Rare Medical News

Disease Profile

Neurofibroma

Prevalence
Prevalence estimates on Rare Medical Network websites are calculated based on data available from numerous sources, including US and European government statistics, the NIH, Orphanet, and published epidemiologic studies. Rare disease population data is recognized to be highly variable, and based on a wide variety of source data and methodologies, so the prevalence data on this site should be assumed to be estimated and cannot be considered to be absolutely correct.

Unknown

Age of onset

-

ICD-10

-

Inheritance

Autosomal dominant A pathogenic variant in only one gene copy in each cell is sufficient to cause an autosomal dominant disease

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Autosomal recessive Pathogenic variants in both copies of each gene of the chromosome are needed to cause an autosomal recessive disease and observe the mutant phenotype

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X-linked
dominant X-linked dominant inheritance, sometimes referred to as X-linked dominance, is a mode of genetic inheritance by which a dominant gene is carried on the X chromosome.

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X-linked
recessive Pathogenic variants in both copies of a gene on the X chromosome cause an X-linked recessive disorder

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Mitochondrial or multigenic Mitochondrial genetic disorders can be caused by changes (mutations) in either the mitochondrial DNA or nuclear DNA that lead to dysfunction of the mitochondria and inadequate production of energy.

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Multigenic or multifactor Inheritance involving many factors, of which at least one is genetic but none is of overwhelming importance, as in the causation of a disease by multiple genetic and environmental factors.

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Not applicable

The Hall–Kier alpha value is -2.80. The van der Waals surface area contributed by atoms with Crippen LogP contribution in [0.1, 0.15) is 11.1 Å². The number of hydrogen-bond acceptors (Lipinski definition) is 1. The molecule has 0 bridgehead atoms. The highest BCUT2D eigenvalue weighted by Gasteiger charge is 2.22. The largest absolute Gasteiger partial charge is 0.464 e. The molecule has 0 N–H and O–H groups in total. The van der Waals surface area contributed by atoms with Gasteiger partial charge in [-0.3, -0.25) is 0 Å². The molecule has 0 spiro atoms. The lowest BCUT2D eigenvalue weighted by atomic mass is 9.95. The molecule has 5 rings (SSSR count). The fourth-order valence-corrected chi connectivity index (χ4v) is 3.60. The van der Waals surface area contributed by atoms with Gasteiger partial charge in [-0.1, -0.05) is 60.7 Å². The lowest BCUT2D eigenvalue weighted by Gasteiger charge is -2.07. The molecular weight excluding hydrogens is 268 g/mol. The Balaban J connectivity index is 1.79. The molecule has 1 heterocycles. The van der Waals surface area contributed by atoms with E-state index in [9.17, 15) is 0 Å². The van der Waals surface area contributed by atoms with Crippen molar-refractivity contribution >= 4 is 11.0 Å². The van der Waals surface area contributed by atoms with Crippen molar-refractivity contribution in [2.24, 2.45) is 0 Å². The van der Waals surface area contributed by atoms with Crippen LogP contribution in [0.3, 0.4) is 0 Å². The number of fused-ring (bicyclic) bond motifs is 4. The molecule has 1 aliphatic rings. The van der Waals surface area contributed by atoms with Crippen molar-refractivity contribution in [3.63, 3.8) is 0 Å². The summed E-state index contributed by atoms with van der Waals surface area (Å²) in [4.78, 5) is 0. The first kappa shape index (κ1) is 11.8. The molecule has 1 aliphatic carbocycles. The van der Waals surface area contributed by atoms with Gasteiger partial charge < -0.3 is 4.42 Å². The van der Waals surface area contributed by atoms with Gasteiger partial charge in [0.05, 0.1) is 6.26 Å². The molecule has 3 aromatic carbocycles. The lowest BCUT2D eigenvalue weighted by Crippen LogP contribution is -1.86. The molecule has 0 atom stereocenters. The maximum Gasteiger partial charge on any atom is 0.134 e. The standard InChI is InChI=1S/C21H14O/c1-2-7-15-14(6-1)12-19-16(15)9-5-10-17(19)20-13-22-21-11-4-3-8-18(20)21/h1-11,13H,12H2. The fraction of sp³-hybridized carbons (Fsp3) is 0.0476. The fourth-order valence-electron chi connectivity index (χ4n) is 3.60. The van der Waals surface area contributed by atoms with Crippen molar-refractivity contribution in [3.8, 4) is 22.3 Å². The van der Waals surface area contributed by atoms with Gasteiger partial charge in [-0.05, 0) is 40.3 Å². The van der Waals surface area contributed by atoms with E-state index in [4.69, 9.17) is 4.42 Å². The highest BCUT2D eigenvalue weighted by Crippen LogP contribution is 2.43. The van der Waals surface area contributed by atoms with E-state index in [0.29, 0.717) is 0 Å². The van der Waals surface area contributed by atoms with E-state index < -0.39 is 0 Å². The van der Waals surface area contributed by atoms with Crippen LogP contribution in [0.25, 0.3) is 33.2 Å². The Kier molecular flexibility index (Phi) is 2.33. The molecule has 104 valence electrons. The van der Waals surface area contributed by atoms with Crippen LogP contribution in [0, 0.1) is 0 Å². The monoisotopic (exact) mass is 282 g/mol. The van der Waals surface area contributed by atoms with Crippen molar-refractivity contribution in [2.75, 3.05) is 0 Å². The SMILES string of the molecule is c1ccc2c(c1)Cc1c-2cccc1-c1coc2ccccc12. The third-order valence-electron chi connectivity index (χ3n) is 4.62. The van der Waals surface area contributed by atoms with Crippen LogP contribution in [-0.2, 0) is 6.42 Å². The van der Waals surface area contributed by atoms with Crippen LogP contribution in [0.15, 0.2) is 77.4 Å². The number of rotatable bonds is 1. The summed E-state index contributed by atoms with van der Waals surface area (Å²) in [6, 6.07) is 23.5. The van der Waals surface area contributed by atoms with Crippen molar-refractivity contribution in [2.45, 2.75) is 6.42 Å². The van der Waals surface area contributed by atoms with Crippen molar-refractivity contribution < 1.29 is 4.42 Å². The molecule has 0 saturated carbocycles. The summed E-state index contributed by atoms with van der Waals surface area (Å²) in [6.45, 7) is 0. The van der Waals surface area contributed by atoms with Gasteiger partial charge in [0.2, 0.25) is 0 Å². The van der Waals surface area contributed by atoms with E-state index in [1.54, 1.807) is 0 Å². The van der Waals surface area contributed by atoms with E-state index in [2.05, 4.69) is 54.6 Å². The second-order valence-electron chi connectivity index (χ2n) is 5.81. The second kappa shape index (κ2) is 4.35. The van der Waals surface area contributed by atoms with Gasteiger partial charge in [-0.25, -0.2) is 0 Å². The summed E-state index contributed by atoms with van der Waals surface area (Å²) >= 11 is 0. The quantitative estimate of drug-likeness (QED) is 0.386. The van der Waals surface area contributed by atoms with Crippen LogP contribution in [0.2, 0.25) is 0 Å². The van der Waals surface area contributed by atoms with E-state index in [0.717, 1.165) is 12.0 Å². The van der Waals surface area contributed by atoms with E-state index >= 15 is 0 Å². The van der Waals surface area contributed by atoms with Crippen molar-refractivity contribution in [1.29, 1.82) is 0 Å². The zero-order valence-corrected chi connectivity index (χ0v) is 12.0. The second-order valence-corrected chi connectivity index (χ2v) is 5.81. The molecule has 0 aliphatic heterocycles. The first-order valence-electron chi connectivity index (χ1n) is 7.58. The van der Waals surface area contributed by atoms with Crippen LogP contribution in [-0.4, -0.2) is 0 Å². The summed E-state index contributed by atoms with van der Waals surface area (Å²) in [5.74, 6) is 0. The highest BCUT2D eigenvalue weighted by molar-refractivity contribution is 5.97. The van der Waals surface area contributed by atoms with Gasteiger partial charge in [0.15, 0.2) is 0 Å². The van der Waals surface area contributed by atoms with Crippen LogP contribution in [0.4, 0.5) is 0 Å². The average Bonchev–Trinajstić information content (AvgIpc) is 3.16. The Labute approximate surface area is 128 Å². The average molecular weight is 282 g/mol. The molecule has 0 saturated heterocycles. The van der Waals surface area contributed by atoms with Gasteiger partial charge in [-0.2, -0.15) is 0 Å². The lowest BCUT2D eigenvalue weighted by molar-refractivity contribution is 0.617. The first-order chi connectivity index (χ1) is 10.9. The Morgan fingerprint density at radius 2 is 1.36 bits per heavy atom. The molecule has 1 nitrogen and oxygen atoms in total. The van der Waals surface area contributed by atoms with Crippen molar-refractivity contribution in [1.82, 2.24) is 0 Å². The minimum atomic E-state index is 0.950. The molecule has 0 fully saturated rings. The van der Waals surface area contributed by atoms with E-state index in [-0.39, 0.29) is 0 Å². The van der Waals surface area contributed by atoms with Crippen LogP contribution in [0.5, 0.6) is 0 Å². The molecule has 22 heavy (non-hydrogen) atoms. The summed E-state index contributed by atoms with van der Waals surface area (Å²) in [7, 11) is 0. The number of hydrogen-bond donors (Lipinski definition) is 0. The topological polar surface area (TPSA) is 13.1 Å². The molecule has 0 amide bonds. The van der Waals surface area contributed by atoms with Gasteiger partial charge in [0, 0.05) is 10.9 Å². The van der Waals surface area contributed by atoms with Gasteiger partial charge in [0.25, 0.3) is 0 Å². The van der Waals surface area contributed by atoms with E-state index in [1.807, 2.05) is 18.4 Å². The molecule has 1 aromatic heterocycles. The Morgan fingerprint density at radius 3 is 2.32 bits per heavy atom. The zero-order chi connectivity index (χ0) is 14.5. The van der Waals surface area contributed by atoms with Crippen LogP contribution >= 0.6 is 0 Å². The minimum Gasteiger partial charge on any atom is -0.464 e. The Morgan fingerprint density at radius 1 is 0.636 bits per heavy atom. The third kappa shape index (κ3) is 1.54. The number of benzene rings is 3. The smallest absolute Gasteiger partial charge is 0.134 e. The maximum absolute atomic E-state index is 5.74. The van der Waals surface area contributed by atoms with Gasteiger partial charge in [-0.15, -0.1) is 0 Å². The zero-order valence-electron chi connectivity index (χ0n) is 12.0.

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Summary

A neurofibroma is a non-cancerous (benign) tumor that develops from the cells and tissues that cover nerves.[1] Some people who develop neurofibromas have a genetic condition known as neurofibromatosis (NF). There are different types of NF, but type 1 is the most common.

Symptoms

This table lists symptoms that people with this disease may have. For most diseases, symptoms will vary from person to person. People with the same disease may not have all the symptoms listed. This information comes from a database called the Human Phenotype Ontology (HPO) . The HPO collects information on symptoms that have been described in medical resources. The HPO is updated regularly. Use the HPO ID to access more in-depth information about a symptom.

Medical Terms Other Names
Learn More:
HPO ID
30%-79% of people have these symptoms
Enlarged peripheral nerve
0012645
Periarticular subcutaneous nodules
0007470
Plexiform neurofibroma
0009732
Subcutaneous neurofibromas
0100698
5%-29% of people have these symptoms
Abnormal cranial nerve morphology
0001291
Paraspinal neurofibromas
0006751
Peripheral nerve compression
0003406
Spinal canal stenosis
Narrow spinal canal
0003416
Symmetric spinal nerve root neurofibromas
0006851
1%-4% of people have these symptoms
Abnormal biliary tract morphology
0012440
Atypical neurofibromatosis
0007524
Enlargement of parotid gland
0011801
Facial neoplasm
Face tumor
0012289
Intestinal bleeding
0002584
Kyphoscoliosis
0002751
Macrocephaly
Increased size of skull
Large head
Large head circumference

[ more ]

0000256
Multiple intestinal neurofibromatosis
0005220
Neoplasia of the pleura
0100527
Neoplasm of the breast
Breast tumor
Tumours of the breast

[ more ]

0100013
Neoplasm of the trachea
0100551
Palmar neurofibromas
0007576
Peripheral Schwannoma
0009593
Recurrent otitis media
Recurrent middle ear infection
0000403
Spinal meningioma
0100010

Learn more

These resources provide more information about this condition or associated symptoms. The in-depth resources contain medical and scientific language that may be hard to understand. You may want to review these resources with a medical professional.

Where to Start

  • MedlinePlus was designed by the National Library of Medicine to help you research your health questions, and it provides more information about this topic.

In-Depth Information

  • The Monarch Initiative brings together data about this condition from humans and other species to help physicians and biomedical researchers. Monarch’s tools are designed to make it easier to compare the signs and symptoms (phenotypes) of different diseases and discover common features. This initiative is a collaboration between several academic institutions across the world and is funded by the National Institutes of Health. Visit the website to explore the biology of this condition.
  • Orphanet is a European reference portal for information on rare diseases and orphan drugs. Access to this database is free of charge.
  • PubMed is a searchable database of medical literature and lists journal articles that discuss Neurofibroma. Click on the link to view a sample search on this topic.

References

  1. Dictionary of cancer terms. National Cancer Institute Web site. https://www.cancer.gov/publications/dictionaries/cancer-terms?CdrID=45095. Accessed 7/20/2015.